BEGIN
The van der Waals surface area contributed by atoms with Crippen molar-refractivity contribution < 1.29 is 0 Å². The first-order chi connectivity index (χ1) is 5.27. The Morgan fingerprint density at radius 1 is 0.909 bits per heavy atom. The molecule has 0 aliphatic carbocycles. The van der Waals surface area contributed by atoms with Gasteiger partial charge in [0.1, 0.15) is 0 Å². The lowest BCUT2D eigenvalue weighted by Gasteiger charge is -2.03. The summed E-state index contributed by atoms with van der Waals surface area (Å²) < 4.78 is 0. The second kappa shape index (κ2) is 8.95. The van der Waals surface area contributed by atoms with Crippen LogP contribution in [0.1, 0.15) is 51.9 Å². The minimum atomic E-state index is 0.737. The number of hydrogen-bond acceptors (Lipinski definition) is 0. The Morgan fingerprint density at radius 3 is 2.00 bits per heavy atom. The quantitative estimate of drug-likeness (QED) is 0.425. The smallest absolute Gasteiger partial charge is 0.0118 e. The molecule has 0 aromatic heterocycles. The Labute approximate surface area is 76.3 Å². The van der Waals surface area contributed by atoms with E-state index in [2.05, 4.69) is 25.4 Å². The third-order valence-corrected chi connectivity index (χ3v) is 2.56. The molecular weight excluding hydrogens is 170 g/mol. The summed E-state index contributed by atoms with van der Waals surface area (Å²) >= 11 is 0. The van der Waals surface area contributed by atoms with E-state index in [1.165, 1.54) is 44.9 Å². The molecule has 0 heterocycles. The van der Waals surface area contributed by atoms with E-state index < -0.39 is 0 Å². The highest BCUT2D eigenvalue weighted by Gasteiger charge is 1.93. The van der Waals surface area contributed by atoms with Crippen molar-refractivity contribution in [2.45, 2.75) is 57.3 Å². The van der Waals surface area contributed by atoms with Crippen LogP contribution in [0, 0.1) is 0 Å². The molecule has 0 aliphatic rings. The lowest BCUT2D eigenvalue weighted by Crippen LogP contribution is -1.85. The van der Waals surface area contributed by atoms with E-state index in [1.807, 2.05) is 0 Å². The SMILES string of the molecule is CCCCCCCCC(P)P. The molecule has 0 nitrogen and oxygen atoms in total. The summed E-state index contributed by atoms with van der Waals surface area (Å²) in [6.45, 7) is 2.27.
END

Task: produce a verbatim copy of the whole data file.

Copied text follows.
The van der Waals surface area contributed by atoms with Crippen molar-refractivity contribution < 1.29 is 0 Å². The first-order chi connectivity index (χ1) is 5.27. The Morgan fingerprint density at radius 1 is 0.909 bits per heavy atom. The molecule has 0 aliphatic carbocycles. The van der Waals surface area contributed by atoms with Gasteiger partial charge in [0.1, 0.15) is 0 Å². The lowest BCUT2D eigenvalue weighted by Gasteiger charge is -2.03. The summed E-state index contributed by atoms with van der Waals surface area (Å²) < 4.78 is 0. The second kappa shape index (κ2) is 8.95. The van der Waals surface area contributed by atoms with Crippen LogP contribution in [0.1, 0.15) is 51.9 Å². The minimum atomic E-state index is 0.737. The number of hydrogen-bond acceptors (Lipinski definition) is 0. The Morgan fingerprint density at radius 3 is 2.00 bits per heavy atom. The quantitative estimate of drug-likeness (QED) is 0.425. The smallest absolute Gasteiger partial charge is 0.0118 e. The molecule has 0 aromatic heterocycles. The Labute approximate surface area is 76.3 Å². The van der Waals surface area contributed by atoms with E-state index in [2.05, 4.69) is 25.4 Å². The third-order valence-corrected chi connectivity index (χ3v) is 2.56. The molecular weight excluding hydrogens is 170 g/mol. The summed E-state index contributed by atoms with van der Waals surface area (Å²) >= 11 is 0. The van der Waals surface area contributed by atoms with E-state index in [1.165, 1.54) is 44.9 Å². The molecule has 0 heterocycles. The van der Waals surface area contributed by atoms with E-state index < -0.39 is 0 Å². The highest BCUT2D eigenvalue weighted by Gasteiger charge is 1.93. The van der Waals surface area contributed by atoms with Crippen molar-refractivity contribution in [2.45, 2.75) is 57.3 Å². The van der Waals surface area contributed by atoms with Crippen LogP contribution in [0, 0.1) is 0 Å². The molecule has 0 aliphatic rings. The lowest BCUT2D eigenvalue weighted by Crippen LogP contribution is -1.85. The van der Waals surface area contributed by atoms with E-state index in [1.807, 2.05) is 0 Å². The SMILES string of the molecule is CCCCCCCCC(P)P. The molecule has 0 nitrogen and oxygen atoms in total. The summed E-state index contributed by atoms with van der Waals surface area (Å²) in [6.45, 7) is 2.27.